Open-Label Tiagabine Monotherapy for Major Depressive Disorder With Anxiety
J Clin Psychiatry 2006;67(1):66-71
© Copyright 2014 Physicians Postgraduate Press, Inc.
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acid (GABA) plays a key role in the
pathophysiology and treatment of depression and anxiety.
Tiagabine, a selective GABA reuptake inhibitor
(SGRI) that enhances normal GABA tone, was
evaluated for its efficacy and safety in the treatment of
depression comorbid with significant anxiety.
Method: In this 8-week, single-center,
open-label study, adults with DSM-IV-diagnosed
major depressive disorder and significant anxiety
(i.e., "anxious depression") received tiagabine
monotherapy, initiated at 4 mg/day and titrated for
optimum response as tolerated to a maximum dose of 20 mg/day. Symptoms, function, and
adverse events were assessed at regular intervals.
Patients were entered from April 2002 to February 2003.
Results: Nineteen patients entered the
study and 15 met criteria for intent-to-treat analyses.
Of those, 6 (40%) discontinued treatment and 9 (60%) completed the 8-week protocol.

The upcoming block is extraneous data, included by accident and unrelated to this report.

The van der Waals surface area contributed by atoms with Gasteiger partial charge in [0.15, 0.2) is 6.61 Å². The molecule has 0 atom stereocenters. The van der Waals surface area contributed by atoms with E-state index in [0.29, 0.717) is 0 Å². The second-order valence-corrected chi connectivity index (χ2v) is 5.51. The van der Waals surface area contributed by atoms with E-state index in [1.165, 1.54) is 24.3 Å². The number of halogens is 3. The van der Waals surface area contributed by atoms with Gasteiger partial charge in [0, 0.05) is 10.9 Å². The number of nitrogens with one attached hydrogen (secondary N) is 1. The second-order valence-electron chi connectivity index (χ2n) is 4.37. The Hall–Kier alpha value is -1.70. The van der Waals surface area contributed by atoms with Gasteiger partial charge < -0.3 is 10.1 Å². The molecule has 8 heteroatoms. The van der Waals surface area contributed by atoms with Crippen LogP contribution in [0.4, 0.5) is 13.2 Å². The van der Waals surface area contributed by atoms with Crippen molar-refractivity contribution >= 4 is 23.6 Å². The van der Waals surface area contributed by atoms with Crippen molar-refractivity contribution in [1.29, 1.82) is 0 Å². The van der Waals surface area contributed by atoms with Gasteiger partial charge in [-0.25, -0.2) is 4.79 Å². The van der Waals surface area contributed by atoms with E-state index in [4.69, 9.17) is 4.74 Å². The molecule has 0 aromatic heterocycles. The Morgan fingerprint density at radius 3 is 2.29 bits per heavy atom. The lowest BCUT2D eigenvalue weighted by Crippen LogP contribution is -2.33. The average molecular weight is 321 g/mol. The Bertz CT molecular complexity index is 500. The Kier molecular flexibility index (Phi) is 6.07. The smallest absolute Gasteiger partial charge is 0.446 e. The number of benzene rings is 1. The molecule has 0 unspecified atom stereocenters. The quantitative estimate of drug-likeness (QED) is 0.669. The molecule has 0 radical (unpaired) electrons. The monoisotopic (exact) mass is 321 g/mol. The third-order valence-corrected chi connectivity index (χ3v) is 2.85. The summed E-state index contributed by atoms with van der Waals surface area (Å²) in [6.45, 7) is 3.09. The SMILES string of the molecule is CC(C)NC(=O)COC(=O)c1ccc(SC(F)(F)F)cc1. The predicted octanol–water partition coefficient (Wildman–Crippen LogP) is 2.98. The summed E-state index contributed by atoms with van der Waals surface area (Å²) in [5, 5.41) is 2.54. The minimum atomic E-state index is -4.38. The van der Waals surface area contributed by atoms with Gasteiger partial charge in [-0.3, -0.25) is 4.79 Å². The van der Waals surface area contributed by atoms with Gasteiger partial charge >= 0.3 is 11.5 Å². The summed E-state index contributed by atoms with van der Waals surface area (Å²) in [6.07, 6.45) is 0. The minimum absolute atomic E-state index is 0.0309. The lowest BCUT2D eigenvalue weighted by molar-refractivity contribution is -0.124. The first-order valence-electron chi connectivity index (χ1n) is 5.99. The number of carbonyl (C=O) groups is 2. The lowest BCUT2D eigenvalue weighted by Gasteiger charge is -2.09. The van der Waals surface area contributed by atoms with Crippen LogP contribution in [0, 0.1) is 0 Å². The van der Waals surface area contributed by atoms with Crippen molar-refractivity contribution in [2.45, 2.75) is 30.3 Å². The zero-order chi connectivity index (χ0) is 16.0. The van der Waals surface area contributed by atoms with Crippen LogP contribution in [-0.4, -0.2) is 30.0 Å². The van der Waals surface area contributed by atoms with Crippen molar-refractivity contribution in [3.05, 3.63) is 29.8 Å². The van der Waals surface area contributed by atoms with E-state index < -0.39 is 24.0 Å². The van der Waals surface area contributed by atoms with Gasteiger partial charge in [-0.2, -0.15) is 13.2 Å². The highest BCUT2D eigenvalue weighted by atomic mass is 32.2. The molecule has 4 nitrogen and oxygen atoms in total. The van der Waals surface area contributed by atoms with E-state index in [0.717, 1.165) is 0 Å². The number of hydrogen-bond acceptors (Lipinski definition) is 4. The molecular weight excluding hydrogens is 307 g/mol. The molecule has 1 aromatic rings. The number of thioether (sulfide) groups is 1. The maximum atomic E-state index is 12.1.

Tiagabine significantly improved depression, as shown by
a reduction in mean ± SD Hamilton Rating Scale
for Depression scores from baseline (31.9 ± 6.1)
to endpoint (17.0 ± 12.4; p = .002). Categorical
response rate was 47% (N = 7). Tiagabine also significantly improved anxiety (Hamilton
Rating Scale for Anxiety baseline score of 22.7 ± 4.9
vs. endpoint score of 12.5 ± 8.8; p=.002). The mean±SD final daily dose was 12.8 ± 5.8 mg.
The most commonly reported adverse events were dizziness, headache, and gastrointestinal
Conclusion: These results suggest the
potential of the SGRI tiagabine in the treatment of
depression with anxiety. Large, placebo-controlled trials are needed.